Diophantine Approximation (DIAMANT)
||8 credit points
||Evertse, J.H. (Universiteit Leiden), Beukers, F. (Universiteit Utrecht)
||Basic knowledge (bachelor level) of algebra and analysis (linear algebra, groups, rings, field extensions, real analysis, some complex analysis).
||This course will be an introduction to irrationality, transcendence and rational approximation to (algebraic) numbers.
In the first part we will discuss classical transcendence results such as the transcendence of pi, Hilbert's 23rd problem, Gel'fond-Baker theory for linear forms in logarithms and applications to diophantine equations.
In addition we give a crash course in algebraic number theoryin order to fully appreciate the results in this area.
In the second part we discuss results concerning the
approximation of algebraic numbers by rational numbers.
In 1842, Dirichlet proved an elementary, but now classic theorem, roughly stating that for every real irrational number, there are infinitely many rational numbers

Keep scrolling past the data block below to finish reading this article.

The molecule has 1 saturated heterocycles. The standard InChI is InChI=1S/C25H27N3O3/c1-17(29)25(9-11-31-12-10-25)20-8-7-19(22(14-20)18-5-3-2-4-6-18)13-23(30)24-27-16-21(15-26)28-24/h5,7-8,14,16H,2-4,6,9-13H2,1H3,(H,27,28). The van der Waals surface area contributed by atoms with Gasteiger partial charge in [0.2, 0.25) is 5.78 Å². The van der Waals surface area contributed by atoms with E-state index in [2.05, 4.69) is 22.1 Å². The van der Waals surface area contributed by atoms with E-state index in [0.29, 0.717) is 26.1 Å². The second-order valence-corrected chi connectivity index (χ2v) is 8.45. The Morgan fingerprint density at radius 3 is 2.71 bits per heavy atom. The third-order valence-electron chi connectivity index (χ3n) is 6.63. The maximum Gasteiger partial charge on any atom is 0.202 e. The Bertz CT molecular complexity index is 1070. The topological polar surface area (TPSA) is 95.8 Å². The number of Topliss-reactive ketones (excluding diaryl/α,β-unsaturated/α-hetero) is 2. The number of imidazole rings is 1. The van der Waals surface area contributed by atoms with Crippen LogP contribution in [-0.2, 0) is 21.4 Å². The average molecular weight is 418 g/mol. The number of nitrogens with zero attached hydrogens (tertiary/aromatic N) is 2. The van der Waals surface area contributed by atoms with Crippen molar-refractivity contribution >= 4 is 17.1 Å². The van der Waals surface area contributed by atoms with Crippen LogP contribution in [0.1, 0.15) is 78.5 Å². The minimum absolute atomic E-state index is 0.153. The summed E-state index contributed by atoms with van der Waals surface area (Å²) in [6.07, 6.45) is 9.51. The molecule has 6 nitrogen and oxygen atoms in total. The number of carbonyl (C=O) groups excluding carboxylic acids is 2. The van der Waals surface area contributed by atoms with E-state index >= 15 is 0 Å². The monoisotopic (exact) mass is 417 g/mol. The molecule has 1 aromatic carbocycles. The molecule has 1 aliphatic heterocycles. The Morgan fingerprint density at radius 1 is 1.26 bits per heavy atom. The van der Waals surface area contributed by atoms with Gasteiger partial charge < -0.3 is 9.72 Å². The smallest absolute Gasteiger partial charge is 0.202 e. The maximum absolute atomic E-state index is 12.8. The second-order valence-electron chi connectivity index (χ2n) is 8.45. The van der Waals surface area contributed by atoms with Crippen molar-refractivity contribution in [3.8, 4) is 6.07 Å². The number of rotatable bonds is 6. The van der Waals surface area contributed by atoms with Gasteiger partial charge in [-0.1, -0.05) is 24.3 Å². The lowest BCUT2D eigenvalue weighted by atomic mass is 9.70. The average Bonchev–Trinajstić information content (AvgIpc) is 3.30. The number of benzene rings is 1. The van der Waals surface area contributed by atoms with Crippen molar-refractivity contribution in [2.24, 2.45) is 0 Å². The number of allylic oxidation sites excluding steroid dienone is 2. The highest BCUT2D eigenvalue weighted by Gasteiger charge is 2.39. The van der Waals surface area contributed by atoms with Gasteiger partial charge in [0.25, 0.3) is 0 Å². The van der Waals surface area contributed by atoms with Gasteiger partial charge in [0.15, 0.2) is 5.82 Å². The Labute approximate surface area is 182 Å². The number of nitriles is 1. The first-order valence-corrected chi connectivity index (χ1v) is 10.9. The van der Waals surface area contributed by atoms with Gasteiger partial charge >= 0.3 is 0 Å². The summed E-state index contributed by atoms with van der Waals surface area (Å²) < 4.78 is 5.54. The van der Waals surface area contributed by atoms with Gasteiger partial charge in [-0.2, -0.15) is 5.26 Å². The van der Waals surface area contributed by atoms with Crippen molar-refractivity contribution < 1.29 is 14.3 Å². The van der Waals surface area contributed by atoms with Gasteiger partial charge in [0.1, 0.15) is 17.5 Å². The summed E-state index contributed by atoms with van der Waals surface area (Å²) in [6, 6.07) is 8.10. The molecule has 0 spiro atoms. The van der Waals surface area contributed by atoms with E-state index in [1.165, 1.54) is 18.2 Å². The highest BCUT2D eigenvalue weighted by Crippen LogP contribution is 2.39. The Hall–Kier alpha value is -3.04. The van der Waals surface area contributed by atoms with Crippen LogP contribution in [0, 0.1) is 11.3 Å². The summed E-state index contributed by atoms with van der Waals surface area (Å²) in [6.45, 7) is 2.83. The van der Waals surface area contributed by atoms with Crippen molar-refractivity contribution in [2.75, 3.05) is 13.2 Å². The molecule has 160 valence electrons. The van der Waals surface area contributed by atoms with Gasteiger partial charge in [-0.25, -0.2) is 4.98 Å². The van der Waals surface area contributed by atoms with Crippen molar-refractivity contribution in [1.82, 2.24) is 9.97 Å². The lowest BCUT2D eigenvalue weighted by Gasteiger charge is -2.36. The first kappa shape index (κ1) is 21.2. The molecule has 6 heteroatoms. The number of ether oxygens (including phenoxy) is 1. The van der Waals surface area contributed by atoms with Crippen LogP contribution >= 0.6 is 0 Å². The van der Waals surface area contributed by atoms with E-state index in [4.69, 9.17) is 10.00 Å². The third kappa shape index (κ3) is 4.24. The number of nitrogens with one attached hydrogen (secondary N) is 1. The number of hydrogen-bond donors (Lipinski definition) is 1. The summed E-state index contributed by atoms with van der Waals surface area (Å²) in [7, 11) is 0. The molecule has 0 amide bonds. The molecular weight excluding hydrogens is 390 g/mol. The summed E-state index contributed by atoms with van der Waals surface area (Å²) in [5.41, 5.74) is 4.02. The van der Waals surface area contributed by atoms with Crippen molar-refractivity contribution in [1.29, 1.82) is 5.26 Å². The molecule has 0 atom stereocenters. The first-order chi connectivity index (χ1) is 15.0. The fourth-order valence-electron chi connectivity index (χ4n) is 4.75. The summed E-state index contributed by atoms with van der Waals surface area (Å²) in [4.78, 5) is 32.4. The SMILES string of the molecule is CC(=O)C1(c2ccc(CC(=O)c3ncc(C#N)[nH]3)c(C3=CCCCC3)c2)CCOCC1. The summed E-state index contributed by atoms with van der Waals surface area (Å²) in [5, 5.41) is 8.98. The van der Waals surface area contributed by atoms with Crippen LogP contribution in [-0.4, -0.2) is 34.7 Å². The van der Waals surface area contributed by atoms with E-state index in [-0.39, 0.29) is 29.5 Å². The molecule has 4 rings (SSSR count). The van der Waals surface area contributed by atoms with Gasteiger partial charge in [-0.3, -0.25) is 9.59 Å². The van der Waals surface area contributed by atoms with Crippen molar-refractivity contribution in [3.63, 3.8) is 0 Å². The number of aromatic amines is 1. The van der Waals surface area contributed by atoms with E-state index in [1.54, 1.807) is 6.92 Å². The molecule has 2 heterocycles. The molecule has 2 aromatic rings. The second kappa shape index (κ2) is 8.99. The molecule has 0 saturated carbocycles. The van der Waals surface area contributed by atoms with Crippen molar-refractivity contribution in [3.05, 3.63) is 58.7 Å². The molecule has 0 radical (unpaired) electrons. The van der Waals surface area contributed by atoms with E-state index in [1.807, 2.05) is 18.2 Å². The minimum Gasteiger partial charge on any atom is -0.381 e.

approximating it very closely. A central result is a theorem proved by Roth in 1955, implying that for real algebraic numbers, Dirichlet's Theorem is in essence best possible, in the sense that a real algebraic number cannot have rational approximations much better than those provided by Dirichlet's Theorem. We intend to prove a weaker version of Roth's Theorem and give some applications.
Further, we state a far reaching higher dimensional
generalization of Roth's Theorem, the so-called
Subspace Theorem proved by W.M. Schmidt in 1972,
and give various applications to Diophantine equations
||The basic intention is to give each week a lecture of two hours followed by an exercise session of one hour but we allow some flexibility.
||Homework assignments and oral examination. More details will be announced during the course.
||Will be announced during the course.